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How we are involved with ReSPECT for emergency care

13 March 2017

NIHR CLAHRC Wessex has been working with a number of organisations to look into the burden of treatment and complexity in end of life care.

It has been reviewing a decision aid ReSPECT for health professionals, families and patients to use when a person is unable to communicate their medical treatment preferences.

Professor Alison Richardson (pictured), Professor of Cancer Nursing and End of Life Care & Director - Southampton Academy of Research, said

“This work is the culmination of a process, stretching back over 18 months . NIHR CLAHRC Wessex has held in-depth discussions with doctor, nurses and ambulance crews and whole healthcare teams from a range of different organisations, as well as with people, their families and other carers. The feedback from these discussions was shared with the developers of the Recommended Summary Plan for Emergency Care and Treatment (ReSPECT) documentation.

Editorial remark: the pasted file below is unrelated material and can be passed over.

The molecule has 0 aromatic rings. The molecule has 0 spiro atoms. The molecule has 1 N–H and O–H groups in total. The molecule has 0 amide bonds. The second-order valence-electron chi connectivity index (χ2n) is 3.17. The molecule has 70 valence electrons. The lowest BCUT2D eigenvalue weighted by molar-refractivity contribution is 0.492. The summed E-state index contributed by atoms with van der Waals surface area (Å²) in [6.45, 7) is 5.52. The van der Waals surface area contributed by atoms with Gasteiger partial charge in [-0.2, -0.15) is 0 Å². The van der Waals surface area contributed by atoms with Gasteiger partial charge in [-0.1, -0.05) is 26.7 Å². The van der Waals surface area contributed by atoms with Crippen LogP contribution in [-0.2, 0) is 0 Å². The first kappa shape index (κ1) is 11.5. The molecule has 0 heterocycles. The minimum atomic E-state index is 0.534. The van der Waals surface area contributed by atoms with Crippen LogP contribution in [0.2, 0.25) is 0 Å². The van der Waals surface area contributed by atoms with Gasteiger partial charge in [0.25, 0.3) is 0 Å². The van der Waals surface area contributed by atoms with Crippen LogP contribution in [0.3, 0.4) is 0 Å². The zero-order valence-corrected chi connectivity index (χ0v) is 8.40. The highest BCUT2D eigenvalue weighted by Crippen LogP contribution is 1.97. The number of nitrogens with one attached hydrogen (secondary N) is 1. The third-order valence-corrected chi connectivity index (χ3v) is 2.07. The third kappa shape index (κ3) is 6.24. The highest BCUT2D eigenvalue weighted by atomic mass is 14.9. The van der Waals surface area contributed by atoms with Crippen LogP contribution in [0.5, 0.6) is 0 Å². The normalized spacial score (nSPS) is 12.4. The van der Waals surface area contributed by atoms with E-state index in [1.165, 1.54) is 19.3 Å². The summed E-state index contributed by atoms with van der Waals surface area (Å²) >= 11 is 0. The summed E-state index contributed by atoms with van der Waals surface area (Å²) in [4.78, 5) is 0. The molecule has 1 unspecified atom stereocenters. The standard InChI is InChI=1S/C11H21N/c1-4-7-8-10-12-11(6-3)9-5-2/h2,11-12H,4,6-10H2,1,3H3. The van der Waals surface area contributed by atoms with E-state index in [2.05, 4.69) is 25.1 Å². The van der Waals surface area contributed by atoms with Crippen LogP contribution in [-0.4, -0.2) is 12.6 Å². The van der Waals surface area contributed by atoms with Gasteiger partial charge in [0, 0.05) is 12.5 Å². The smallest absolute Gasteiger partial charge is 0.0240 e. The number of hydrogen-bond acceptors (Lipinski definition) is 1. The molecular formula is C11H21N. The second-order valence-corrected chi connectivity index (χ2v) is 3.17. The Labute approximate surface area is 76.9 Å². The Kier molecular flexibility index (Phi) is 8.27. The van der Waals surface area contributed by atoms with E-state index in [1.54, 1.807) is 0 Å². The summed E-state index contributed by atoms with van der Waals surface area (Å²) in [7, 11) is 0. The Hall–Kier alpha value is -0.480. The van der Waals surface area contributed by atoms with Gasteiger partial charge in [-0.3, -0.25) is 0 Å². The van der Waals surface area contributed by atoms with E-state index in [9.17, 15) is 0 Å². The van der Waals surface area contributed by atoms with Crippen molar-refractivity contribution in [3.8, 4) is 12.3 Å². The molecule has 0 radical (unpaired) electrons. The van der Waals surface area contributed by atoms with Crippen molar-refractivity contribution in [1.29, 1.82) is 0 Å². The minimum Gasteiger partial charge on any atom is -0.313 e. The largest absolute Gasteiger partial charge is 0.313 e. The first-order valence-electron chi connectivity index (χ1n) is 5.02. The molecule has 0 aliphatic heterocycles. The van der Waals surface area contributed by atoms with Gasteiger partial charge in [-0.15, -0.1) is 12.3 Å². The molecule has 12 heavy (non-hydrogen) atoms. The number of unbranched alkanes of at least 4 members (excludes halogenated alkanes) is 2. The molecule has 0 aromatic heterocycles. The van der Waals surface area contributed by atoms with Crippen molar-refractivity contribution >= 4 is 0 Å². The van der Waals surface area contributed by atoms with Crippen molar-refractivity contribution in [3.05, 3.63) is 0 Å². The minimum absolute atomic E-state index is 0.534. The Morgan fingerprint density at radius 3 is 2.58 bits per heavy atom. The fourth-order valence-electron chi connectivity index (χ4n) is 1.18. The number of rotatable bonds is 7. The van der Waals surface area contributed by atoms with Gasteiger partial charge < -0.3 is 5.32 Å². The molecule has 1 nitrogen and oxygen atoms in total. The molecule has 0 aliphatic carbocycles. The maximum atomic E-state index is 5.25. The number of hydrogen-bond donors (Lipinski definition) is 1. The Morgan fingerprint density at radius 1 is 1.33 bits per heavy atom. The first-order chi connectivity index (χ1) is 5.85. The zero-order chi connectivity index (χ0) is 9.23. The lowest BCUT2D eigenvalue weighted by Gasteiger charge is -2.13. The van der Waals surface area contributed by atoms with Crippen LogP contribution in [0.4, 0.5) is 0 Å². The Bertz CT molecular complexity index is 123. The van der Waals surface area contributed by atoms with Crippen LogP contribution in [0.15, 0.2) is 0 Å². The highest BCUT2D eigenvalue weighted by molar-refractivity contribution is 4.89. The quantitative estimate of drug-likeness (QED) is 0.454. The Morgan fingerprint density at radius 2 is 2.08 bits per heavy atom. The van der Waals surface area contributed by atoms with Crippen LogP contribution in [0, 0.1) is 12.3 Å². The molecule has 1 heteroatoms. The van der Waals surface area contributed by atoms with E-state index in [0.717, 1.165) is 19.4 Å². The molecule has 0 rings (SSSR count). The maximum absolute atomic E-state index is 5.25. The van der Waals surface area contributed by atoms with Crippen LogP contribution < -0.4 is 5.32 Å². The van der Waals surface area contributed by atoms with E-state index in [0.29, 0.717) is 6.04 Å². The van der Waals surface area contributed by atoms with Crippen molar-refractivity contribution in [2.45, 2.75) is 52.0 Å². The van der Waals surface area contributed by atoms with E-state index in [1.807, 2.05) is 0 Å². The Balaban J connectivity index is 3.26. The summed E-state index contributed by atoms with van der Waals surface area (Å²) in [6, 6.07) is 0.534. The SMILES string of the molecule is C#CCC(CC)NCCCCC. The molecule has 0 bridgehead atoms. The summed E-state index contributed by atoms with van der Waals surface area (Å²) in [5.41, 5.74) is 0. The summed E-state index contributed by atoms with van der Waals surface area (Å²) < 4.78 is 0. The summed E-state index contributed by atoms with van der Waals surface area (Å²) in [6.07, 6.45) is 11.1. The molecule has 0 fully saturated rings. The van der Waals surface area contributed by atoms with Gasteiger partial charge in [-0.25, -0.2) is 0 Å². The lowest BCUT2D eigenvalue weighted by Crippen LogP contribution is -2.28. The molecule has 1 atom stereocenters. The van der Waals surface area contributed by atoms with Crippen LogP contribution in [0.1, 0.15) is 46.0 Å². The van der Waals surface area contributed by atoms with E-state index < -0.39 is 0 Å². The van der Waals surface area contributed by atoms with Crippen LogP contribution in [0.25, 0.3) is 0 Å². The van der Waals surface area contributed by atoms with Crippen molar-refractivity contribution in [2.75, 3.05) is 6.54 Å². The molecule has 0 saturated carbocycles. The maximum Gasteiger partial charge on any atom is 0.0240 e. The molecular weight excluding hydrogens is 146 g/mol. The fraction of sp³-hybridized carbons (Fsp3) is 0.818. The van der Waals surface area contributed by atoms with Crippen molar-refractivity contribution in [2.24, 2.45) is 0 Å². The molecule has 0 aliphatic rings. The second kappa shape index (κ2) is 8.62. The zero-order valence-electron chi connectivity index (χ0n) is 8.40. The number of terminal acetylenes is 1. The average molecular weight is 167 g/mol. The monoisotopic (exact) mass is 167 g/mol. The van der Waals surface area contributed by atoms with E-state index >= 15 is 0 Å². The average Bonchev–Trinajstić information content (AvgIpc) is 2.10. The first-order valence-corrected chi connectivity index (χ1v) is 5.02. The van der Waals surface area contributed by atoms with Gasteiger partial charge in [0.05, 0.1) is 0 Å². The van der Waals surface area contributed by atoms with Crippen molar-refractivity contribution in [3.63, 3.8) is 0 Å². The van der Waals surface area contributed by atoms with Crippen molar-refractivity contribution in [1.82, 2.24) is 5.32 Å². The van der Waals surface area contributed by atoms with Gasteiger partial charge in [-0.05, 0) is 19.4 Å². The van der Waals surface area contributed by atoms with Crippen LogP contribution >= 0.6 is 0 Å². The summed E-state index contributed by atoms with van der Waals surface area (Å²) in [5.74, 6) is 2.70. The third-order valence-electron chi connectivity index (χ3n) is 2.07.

In addition to this we are looking at the factors that can serve to inhibit or block bringing this approach into hospitals and primary care. The ReSPECT process is designed to encourage early discussions between patients, relatives and clinicians. It focuses on care and treatment that should be actively considered, not solely treatment to be withheld. Anyone can have one of these plans, but they have particular relevance for people who might be approaching the end of their lives. It is really important to have conversations about what people would want, and initiate a conversation and shared decision making between healthcare professionals, people and their families or other carers to ensure needs and wishes are documented and respected. This can help ensure high-quality care in the event of patient deterioration and make patients and families lives better.” 

You can hear more about ReSPECT on Radio 4 today see below and on YouTube (from Friday 10 March, 2017)

BBC piece online


Patient and public involvement is vital to the success of the CLAHRC.

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